I recently received an inquiry from Iain of Glasgow asking if he should include the use of his car to his guests. This is an important decision and to help you, the below outlines issues you need to consider when determining if you want to lend your vehicle:
• Is your vehicle is good running order and well maintained?
• Will your vehicle’s insurance policy cover a ‘guest’ driver? You should contact your automobile insurance carrier to confirm who is covered and if there is an accident with injuries, how your policy will respond and who would be responsible to pay the deductible on repairs.
• Will your guests be familiar with the rules of the road in your province or state? Some guests may be travelling from a foreign country where the rules of the road are different from those of your area. In fact, they may even drive on the other side of the road in their country.
After considering the above and you are confident in lending your vehicle to your guests, ensure the following:
1. Your vehicle is:
• clean, both inside and out
• in good repair with a recent maintenance check including an oil change
• full of gasoline. Your guests should be advised that the vehicle is to be returned in the same manner, which is with a full tank of gas.
2. Your guests are informed as to whether your vehicle has a manual (standard) or automatic transmission. A typical North American might not know how to drive a vehicle with a manual transmission. A manual transmission remains dominant in Europe, Africa, Latin America and parts of Asia.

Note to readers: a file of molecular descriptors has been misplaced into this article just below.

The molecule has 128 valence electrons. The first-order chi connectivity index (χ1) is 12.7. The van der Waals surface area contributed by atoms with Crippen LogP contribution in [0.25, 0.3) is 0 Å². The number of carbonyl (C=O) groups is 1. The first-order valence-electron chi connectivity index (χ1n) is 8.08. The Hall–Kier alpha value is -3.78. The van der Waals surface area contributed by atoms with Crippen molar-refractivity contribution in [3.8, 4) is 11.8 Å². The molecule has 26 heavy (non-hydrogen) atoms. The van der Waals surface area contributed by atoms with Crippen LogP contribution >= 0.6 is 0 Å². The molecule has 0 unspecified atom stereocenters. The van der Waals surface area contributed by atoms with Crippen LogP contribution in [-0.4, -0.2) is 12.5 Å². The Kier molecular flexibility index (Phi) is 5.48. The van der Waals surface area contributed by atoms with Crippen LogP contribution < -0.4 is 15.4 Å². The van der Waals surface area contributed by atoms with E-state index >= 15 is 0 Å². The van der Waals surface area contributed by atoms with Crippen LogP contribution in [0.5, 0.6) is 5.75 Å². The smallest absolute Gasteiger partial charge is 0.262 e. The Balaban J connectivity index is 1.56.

3. A note is left for your guests as to the type of fuel the vehicle uses.
4. If the vehicle is equipped with a navigation system, set it to the language of your guests.
5. Your guests are provided with any special instructions needed to operate the vehicle, such as how to release the parking/hand brake.
6. All important documents such as the vehicle’s registration and insurance card as well as the vehicle’s instruction manual are located in the glove compartment/box.
7. If available, provide the various accessories for the vehicle that may be needed by your guests such as a child’s car seat and bike rack.
8. You have an understanding with your guests on the number of kilometres you are allowing them to drive. For any long distance driving where the mileage will be substantial, an agreement should be in place with a calculation on the charge to be applied for the extra kilometres over the base amount.
9. If arrangements are being made with your guests to pick up the vehicle in the airport or train station parking lot, provide the guests with detailed instructions on where the vehicle is parked. In order for your guests to easily locate your vehicle, provide a description including make, model and colour as well as the licence plate number. Also provide the location of the keys and leave the parking receipt in the car so they can pay and exit the parking lot smoothly. This situation is common when a host and guest can coordinate their arrival and departure times, where the host will drive to the airport and park the vehicle which will then be picked up later that day by the arriving guest.
Again, the decision to provide your guests with access to your vehicle is up to you and your comfort level. As an alternative, you may want to offer the use of bicycles. If so, include a bike path guide displaying bicycle friendly routes and places specifically designed for cyclists. I also recommend providing helmets to ensure the safety of your guests, a bike lock (with key or combination number) and tire pump.
How about you… have you either lent or borrowed a vehicle in connection to a stay in a vacation rental?